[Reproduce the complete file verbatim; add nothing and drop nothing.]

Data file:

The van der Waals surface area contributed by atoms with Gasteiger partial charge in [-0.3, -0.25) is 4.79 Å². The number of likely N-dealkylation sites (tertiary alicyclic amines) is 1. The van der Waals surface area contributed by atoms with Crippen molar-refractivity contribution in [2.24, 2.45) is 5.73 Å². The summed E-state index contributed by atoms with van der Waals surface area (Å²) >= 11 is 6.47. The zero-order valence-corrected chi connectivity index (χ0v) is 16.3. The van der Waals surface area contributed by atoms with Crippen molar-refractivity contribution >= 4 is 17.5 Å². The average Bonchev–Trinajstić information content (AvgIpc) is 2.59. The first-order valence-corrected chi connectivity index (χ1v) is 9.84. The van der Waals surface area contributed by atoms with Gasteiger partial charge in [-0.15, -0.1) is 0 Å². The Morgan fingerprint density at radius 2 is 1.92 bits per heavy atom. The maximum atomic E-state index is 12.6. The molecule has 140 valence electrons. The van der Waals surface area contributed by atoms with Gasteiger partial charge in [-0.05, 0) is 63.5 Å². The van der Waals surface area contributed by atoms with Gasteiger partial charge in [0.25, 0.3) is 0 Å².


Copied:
The van der Waals surface area contributed by atoms with Gasteiger partial charge in [-0.3, -0.25) is 4.79 Å². The number of likely N-dealkylation sites (tertiary alicyclic amines) is 1. The van der Waals surface area contributed by atoms with Crippen molar-refractivity contribution in [2.24, 2.45) is 5.73 Å². The summed E-state index contributed by atoms with van der Waals surface area (Å²) >= 11 is 6.47. The zero-order valence-corrected chi connectivity index (χ0v) is 16.3. The van der Waals surface area contributed by atoms with Crippen molar-refractivity contribution >= 4 is 17.5 Å². The average Bonchev–Trinajstić information content (AvgIpc) is 2.59. The first-order valence-corrected chi connectivity index (χ1v) is 9.84. The van der Waals surface area contributed by atoms with Gasteiger partial charge in [-0.15, -0.1) is 0 Å². The Morgan fingerprint density at radius 2 is 1.92 bits per heavy atom. The maximum atomic E-state index is 12.6. The molecule has 140 valence electrons. The van der Waals surface area contributed by atoms with Gasteiger partial charge in [-0.05, 0) is 63.5 Å². The van der Waals surface area contributed by atoms with Gasteiger partial charge in [0.25, 0.3) is 0 Å².